Ecola State Park Road eventually merges into East 5th Street for a short way. At Fir Street turn right and continue south to East 3rd Street. Follow this for approximately 0.2 miles to Whale Park, where you return to the beach. In 1806, Lewis and Clark met with an important tribe of the Tillamook at the mouth of this creek when they were exploring this area. Enjoy views of the iconic 235-foot Haystack Rock on Cannon Beach, and you are sure to see many various species of shore birds on the offshore stacks. The stacks along the Oregon coast were all volcanically formed around 10 million years ago, and they were once part of the shore. Since then, erosion has moved the shore back to where it is today. Eventually these remaining basalt monoliths will be swept away by the constant thrashing of wave action. Cannon Beach was named for a cannon that was washed to shore off the schooner Shark when it wrecked offshore here in 1846. If you have the time, exit the beach at any location to enjoy a hot meal at any of the excellent restaurants available in Cannon Beach, or stop in at any of the local art galleries and shops.

Be sure to plan ahead and watch the tides to ensure that you hike this leg of your trip at low tide only. Several points are only passable at low tide for the remainder of this section. Do not wade through the surf at high tide or as tide is rising. Hazards such as sneaker waves and rip currents are frequent on the Oregon coast and can catch anyone off guard and sweep even experienced hikers off their feet. There are a total of five points south of Silver Point that can only be passed at low tide:

  1. Humbug Point at the north end of Arcadia Beach. Be cautious crossing over slippery rocks.
  2. Hug Point protrudes the farthest out to sea of these five, and it may only be passable at very low tide. Be sure to enjoy views of Hug Point Falls pouring onto the beach (also a source for fresh water).
  3. Austin Point south of Hug Point Falls.
  4. Point Meriwether at the south end of Hug Point State Park (rocks may be crossed at medium tide).
  5. The unnamed point north of Arch Cape (rocks may be crossed at medium tide).

Enjoy the mellow 3-mile beach walk along Arch Cape after successfully passing those five points. At the very south end of Arch Cape Beach, where the beach butts up against the headland, exit the beach and follow the OCT trail signs down East Shingle Mill Lane for approximately 0.4 mile. Continue to follow OCT signs down a gravel road to the Oswald West State Park Trailhead and into Section 2. Note that the Cape Falcon Marine Reserve and Marine Protected Area sits just south of Arch Cape. This means that there are specific prohibitions against fishing and the harvesting of fish, invertebrates, and seaweed. Check here for specific clarifications on regulations, exemptions, and a detailed representation of the area's boundaries. Also, overnight camping opportunities between the Tillamook Head hiker camp and Arch Cape are also virtually nonexistent. There are, however, established backcountry campsites available a short distance into Section 2. Be sure to take advantage of the multiple fresh water creeks pouring onto the beach before entering Section 2.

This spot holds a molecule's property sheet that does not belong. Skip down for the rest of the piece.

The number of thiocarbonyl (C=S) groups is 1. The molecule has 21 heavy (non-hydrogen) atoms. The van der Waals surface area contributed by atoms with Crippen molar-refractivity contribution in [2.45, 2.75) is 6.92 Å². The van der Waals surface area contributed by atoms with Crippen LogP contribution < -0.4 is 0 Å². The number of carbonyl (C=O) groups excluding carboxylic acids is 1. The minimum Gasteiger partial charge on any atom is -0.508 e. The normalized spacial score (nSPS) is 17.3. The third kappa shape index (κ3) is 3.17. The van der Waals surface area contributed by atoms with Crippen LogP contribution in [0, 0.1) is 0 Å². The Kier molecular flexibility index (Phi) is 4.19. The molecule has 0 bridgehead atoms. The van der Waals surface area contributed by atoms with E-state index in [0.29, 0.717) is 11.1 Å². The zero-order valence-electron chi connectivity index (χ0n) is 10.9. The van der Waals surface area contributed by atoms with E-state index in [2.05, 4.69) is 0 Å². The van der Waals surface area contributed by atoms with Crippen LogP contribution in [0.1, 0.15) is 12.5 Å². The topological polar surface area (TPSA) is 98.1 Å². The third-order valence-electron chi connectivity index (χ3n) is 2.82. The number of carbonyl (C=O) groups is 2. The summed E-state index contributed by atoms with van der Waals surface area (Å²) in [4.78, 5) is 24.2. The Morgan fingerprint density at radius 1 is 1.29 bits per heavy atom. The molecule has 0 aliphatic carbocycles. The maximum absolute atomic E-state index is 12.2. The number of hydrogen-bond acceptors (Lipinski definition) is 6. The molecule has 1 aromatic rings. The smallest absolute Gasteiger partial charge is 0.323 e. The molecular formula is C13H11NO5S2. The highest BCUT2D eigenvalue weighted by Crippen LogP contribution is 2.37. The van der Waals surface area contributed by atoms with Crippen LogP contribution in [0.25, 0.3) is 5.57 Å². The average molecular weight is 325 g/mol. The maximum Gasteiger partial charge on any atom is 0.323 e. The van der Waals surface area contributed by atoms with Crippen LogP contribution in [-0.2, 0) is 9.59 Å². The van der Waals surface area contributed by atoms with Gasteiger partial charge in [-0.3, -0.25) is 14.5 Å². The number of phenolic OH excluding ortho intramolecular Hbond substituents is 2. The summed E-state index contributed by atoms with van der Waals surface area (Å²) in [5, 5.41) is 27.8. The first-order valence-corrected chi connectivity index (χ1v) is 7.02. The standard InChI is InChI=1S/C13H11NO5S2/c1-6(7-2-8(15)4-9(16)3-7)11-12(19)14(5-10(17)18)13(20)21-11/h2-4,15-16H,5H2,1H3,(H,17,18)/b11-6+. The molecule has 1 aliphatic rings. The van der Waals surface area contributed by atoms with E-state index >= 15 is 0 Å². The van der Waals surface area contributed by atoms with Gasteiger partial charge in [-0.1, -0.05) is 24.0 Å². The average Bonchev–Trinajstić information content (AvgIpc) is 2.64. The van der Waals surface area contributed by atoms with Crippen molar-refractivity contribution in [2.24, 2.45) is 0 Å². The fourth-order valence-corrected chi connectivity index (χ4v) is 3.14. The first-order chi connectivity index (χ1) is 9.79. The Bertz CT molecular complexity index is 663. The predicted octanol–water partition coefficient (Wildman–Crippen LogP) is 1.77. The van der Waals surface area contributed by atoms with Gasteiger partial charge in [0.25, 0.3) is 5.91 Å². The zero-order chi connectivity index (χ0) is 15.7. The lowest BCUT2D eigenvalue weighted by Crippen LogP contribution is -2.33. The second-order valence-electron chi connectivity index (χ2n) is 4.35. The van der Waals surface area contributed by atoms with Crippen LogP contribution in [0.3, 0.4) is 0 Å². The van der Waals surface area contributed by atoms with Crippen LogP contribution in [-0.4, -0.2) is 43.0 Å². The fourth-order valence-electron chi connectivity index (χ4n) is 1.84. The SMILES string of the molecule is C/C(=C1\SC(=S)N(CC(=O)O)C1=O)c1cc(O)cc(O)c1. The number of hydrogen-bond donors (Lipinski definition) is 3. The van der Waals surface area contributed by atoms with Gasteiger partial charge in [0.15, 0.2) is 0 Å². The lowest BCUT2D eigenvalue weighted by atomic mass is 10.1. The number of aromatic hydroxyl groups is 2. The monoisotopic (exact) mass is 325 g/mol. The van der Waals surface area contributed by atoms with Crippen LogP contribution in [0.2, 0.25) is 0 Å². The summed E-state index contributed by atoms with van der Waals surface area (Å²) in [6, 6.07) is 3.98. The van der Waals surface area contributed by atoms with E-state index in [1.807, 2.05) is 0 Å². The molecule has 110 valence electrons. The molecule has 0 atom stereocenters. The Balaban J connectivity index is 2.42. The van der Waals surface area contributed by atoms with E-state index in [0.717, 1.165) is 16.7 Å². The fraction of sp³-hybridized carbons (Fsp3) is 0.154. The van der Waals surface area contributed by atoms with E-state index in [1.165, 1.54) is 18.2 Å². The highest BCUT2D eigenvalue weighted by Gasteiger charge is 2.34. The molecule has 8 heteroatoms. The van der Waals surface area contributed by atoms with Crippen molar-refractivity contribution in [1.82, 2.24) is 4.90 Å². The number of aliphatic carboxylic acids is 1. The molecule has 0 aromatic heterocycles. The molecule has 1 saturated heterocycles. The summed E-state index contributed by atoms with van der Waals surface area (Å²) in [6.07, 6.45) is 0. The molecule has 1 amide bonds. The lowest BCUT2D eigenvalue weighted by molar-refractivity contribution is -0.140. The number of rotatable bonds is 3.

Risks of hiking road sections 

Although officially designated as a trail over 40 years ago, the OCT is an ongoing project and not yet a single continuous hiking trail. Gaps in the trail, usually caused by rivers, bays, or rocky headlands, require hikers to walk along busy roads (often U.S. Highway 101) that are not designed for pedestrian use. Oregon Parks and Recreation Department and other public and nonprofit agencies, including local cities and counties along the Oregon coast, are working to eliminate these breaks by establishing trails to connect trail segments and beaches.